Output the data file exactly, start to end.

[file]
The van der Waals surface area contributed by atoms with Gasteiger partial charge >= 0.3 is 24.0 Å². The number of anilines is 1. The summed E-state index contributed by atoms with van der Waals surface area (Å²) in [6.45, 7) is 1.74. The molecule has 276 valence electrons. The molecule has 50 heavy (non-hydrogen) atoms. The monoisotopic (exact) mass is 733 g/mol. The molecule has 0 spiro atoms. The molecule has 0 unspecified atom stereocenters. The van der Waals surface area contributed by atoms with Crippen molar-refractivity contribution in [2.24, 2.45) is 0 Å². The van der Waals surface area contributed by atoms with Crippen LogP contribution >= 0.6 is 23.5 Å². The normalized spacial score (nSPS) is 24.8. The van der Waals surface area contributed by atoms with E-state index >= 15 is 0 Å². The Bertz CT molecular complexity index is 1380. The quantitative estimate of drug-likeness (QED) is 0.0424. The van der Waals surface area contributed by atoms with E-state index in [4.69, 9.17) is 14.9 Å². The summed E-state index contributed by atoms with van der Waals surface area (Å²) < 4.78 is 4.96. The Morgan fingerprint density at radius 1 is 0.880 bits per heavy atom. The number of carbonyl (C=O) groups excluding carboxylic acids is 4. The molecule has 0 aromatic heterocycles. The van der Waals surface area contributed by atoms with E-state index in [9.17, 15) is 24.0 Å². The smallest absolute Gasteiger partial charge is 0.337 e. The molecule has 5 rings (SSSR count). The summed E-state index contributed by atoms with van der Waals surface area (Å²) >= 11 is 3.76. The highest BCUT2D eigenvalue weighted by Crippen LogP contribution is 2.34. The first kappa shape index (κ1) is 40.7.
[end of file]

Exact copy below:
The van der Waals surface area contributed by atoms with Gasteiger partial charge >= 0.3 is 24.0 Å². The number of anilines is 1. The summed E-state index contributed by atoms with van der Waals surface area (Å²) in [6.45, 7) is 1.74. The molecule has 276 valence electrons. The molecule has 50 heavy (non-hydrogen) atoms. The monoisotopic (exact) mass is 733 g/mol. The molecule has 0 spiro atoms. The molecule has 0 unspecified atom stereocenters. The van der Waals surface area contributed by atoms with Crippen molar-refractivity contribution in [2.24, 2.45) is 0 Å². The van der Waals surface area contributed by atoms with Crippen LogP contribution >= 0.6 is 23.5 Å². The normalized spacial score (nSPS) is 24.8. The van der Waals surface area contributed by atoms with E-state index >= 15 is 0 Å². The Bertz CT molecular complexity index is 1380. The quantitative estimate of drug-likeness (QED) is 0.0424. The van der Waals surface area contributed by atoms with E-state index in [4.69, 9.17) is 14.9 Å². The summed E-state index contributed by atoms with van der Waals surface area (Å²) < 4.78 is 4.96. The Morgan fingerprint density at radius 1 is 0.880 bits per heavy atom. The number of carbonyl (C=O) groups excluding carboxylic acids is 4. The molecule has 0 aromatic heterocycles. The van der Waals surface area contributed by atoms with E-state index in [9.17, 15) is 24.0 Å². The smallest absolute Gasteiger partial charge is 0.337 e. The molecule has 5 rings (SSSR count). The summed E-state index contributed by atoms with van der Waals surface area (Å²) >= 11 is 3.76. The highest BCUT2D eigenvalue weighted by Crippen LogP contribution is 2.34. The first kappa shape index (κ1) is 40.7.